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Prime Minister Justin Trudeau vows that Canada will buy back assault-style weapons, put a freeze on handgun sales

Photo by New Zealand Police/Getty Images

Canadian Prime Minister Justin Trudeau plans to buy back assault-style firearms and place a freeze on handguns in response to the recent school shooting in Uvalde, Texas.

What are the details?

According to a report from the Washington Post, Canada introduced gun control legislation that would prompt a "national freeze" on purchasing, importing, and transferring handguns.

The bill would also include red-flag laws that would permit judges to at least temporarily remove firearms from at-risk people and enact a mandatory buyback program offering compensation to any owners of banned firearms.

In a statement on the legislation, Trudeau said, “We recognize that the vast majority of gun owners in this country are responsible and follow all necessary laws. We are, however, facing a level of gun violence in our communities that is unacceptable.”

“Unfortunately, the reality is in our country [gun violence] is getting worse and has been getting worse over the past years,” Trudeau continued. “We need only look south of the border to know that if we do not take action, firmly and rapidly, it gets worse and worse and more difficult to counter.”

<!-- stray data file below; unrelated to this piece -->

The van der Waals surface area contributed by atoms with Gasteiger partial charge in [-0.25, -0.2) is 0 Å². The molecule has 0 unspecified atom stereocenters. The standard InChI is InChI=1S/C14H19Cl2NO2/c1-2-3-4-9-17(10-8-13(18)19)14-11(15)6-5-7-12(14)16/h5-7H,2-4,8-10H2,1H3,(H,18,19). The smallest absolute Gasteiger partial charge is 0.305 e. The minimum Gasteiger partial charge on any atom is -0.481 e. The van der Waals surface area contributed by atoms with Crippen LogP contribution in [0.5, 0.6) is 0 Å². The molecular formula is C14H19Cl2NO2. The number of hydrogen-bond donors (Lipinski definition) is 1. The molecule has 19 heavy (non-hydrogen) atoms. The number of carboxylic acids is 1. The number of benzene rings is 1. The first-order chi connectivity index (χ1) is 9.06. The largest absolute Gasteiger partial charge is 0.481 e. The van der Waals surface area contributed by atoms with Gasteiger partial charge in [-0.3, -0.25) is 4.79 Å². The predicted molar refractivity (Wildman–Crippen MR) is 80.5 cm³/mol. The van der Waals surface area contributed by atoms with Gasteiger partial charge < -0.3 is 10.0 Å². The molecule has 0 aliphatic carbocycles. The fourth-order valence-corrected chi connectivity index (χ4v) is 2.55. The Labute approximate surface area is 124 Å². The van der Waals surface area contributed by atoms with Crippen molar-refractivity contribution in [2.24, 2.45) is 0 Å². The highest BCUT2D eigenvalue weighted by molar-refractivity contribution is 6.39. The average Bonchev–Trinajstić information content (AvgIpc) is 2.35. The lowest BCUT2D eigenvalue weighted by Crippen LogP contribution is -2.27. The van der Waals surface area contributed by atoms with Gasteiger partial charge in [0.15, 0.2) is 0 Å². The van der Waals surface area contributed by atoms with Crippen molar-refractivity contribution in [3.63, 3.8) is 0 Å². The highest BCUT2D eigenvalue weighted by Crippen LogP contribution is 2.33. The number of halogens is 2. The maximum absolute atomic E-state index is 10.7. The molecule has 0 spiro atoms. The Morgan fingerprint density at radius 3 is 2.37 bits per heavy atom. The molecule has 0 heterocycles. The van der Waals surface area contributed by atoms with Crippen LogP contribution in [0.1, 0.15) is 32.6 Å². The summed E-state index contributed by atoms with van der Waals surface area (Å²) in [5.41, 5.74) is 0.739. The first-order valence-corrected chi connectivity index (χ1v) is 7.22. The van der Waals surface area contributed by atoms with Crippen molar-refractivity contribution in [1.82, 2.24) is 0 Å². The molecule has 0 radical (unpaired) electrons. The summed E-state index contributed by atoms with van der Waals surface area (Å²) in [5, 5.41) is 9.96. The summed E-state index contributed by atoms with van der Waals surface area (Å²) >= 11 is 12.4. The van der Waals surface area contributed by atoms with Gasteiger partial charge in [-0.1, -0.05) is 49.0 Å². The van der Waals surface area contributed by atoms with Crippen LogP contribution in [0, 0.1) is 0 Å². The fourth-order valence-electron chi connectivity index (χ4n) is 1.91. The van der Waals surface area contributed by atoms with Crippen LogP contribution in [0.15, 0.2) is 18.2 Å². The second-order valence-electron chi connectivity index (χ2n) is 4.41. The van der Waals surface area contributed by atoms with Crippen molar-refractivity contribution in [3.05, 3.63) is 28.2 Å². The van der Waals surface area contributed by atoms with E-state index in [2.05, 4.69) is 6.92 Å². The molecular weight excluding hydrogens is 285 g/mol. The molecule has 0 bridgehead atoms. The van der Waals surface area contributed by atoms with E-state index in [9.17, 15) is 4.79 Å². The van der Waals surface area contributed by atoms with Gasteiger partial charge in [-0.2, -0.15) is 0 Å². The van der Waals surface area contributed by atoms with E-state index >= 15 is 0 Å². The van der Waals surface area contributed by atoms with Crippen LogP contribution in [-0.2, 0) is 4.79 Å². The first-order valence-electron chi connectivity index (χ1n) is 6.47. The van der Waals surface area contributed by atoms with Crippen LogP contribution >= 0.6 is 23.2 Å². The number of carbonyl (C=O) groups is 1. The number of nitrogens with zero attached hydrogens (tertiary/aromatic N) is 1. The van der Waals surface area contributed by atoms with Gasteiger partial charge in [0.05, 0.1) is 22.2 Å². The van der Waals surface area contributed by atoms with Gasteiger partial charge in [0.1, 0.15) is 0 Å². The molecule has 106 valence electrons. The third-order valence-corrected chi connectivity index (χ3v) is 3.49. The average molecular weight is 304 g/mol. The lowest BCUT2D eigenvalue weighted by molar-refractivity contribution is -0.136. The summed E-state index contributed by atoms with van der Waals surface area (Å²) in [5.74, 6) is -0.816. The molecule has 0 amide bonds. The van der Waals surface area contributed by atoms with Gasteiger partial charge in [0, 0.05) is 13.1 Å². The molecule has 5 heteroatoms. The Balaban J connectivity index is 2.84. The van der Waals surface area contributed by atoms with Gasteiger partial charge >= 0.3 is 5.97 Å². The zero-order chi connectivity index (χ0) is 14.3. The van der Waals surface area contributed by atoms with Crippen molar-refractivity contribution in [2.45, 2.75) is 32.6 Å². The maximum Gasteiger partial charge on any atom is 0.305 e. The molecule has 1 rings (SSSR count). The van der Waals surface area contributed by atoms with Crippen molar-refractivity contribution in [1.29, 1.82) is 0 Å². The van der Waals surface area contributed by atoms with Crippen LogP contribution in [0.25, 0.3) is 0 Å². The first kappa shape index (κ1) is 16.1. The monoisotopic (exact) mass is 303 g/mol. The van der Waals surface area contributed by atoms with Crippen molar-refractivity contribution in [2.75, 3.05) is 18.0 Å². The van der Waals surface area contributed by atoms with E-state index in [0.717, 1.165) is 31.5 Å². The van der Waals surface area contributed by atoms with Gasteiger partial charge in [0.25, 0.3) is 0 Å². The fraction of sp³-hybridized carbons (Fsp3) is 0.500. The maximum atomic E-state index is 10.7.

The Washington Post reported that the bill is likely to pass with the support of the New Democratic Party. However, the country's Conservative Party blasted the move and said that the legislation does not address what the party believes is the root cause of gun violence: illegal guns smuggled into the country.

USA Today reported on Tuesday that legislation will not be finalized until the fall.

"We cannot let the guns debate become so polarized that nothing gets done. We cannot let that happen in our country," Trudeau added. “People should be free to go to the supermarket, their school or their place of worship without fear. People should be free to go to the park or to a birthday party without worrying about what might happen from a stray bullet."

The outlet added that the rate of gun-related homicides in Canada has increased 11% since 2013.

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